However, for peer-to-peer communication, both devices need to be NFC-enabled. This is exactly what happens in file sharing between two Android NFC-enabled smartphones.

Where can NFC Antennas be found?

NFC antennas are found in a couple of devices. They are in smartphones, tags, readers, scanners, data loggers, and many others. For mobile devices, only a handful of them permits the NFC technology due to the vast popularity of Bluetooth wireless technology and Wi-Fi that are used for communication.

Applications of NFC Antenna?

The NFC antennas are applied in the following ways;

Smart Contactless Payments

The NFC has a number of useful applications and is more common in revolutionary smart payment systems. The Android Pay and Samsung Pay systems are facilitated by NFC antennas. Your NFC-enabled device simply connects with the NFC reader when brought close to it and payment is made. The NFC emulates your credit card and creates a single-user transaction key that only you can use to pay at the register in a simple “tap to pay” manner.

File Sharing in Mobiles

NFC is used to pair two devices together to share data with either the use of Android Beam or tap to pair. Two NFC mobile devices brought in proximity effectively pairs with a single tap to share media files, documents, or anything that is permitted to be shared by the NFC technology in the devices. Most android device users with NFC antennas can easily tap to pair and share data between their devices thus eliminating pairing codes in Bluetooth and Wi-Fi’s. This is easier, faster, and more effective.

Connected Products

The NFC technology is extremely advanced. As such, its antennas and tags are lightweight, durable, and tiny enough to fit into physical products. Any product with an NFC tag comes with a digital identity. This implies that the product can be connected to a computer and is visible online. Although the product is physical, with an NFC tag, it has a presence online. So shopping malls can keep tabs on all products within their warehouses or shelves using the NFC tags.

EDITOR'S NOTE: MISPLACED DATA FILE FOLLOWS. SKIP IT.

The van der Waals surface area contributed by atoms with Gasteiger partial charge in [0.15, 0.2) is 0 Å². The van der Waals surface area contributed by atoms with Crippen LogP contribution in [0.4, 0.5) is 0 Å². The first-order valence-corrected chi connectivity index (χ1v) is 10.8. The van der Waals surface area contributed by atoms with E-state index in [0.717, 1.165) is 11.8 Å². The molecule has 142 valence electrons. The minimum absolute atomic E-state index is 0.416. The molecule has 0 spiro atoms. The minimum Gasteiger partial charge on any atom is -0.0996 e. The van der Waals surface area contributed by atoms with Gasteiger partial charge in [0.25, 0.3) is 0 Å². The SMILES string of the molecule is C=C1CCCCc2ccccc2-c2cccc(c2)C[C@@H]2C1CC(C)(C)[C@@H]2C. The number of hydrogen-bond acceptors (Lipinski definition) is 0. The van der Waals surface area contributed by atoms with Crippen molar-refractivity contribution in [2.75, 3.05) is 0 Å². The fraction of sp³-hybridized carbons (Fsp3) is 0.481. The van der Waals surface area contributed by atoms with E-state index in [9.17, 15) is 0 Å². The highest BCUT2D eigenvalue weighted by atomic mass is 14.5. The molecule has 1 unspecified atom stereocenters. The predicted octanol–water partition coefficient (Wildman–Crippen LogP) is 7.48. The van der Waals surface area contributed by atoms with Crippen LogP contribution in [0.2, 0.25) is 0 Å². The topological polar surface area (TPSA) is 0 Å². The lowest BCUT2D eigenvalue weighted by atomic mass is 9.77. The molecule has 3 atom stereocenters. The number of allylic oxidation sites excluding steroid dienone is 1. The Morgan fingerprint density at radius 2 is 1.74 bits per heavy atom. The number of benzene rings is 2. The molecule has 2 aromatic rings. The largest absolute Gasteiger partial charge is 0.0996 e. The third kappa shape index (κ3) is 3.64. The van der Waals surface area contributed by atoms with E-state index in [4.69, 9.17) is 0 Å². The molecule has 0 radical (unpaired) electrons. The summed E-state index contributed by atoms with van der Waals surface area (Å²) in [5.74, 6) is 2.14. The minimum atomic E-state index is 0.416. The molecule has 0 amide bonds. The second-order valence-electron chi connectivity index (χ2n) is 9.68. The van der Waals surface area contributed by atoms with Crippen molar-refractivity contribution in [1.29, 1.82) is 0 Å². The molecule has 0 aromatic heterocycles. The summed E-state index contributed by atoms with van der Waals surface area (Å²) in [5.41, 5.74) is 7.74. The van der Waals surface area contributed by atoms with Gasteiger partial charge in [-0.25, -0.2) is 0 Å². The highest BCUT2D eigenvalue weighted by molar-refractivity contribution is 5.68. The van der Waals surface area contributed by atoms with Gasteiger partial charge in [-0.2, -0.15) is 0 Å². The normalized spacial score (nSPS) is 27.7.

Identity and Access Tokens

NFC antennas are located in keycards, passports, transit passes, fare cards, login cards, and access badges. These are used across numerous organizations in the world today. With the NFC, you simply flash your login/access card over a digitalized door and it reads immediately to grant you access to a building. This is possible with the RFID technology which is the foundation of the NFC-enabled devices and cards.

In Printing

These days, printers are NFC-enabled so you can print documents straight from your NFC-enabled smartphone using the NFC technology. This is super easy and faster. 

NFC-Enabled Devices

Android smartphones lead the way when it comes to deploying NFC technology. In 2011, more than 40 key players in the smartphone manufacturing industry released NFC-enabled devices under the Android platform into the market. Blackberry devices in their heydays also used the NFC technology.

In 2012, Microsoft embedded the NFC in its Window’s phones and Windows 8 operating system.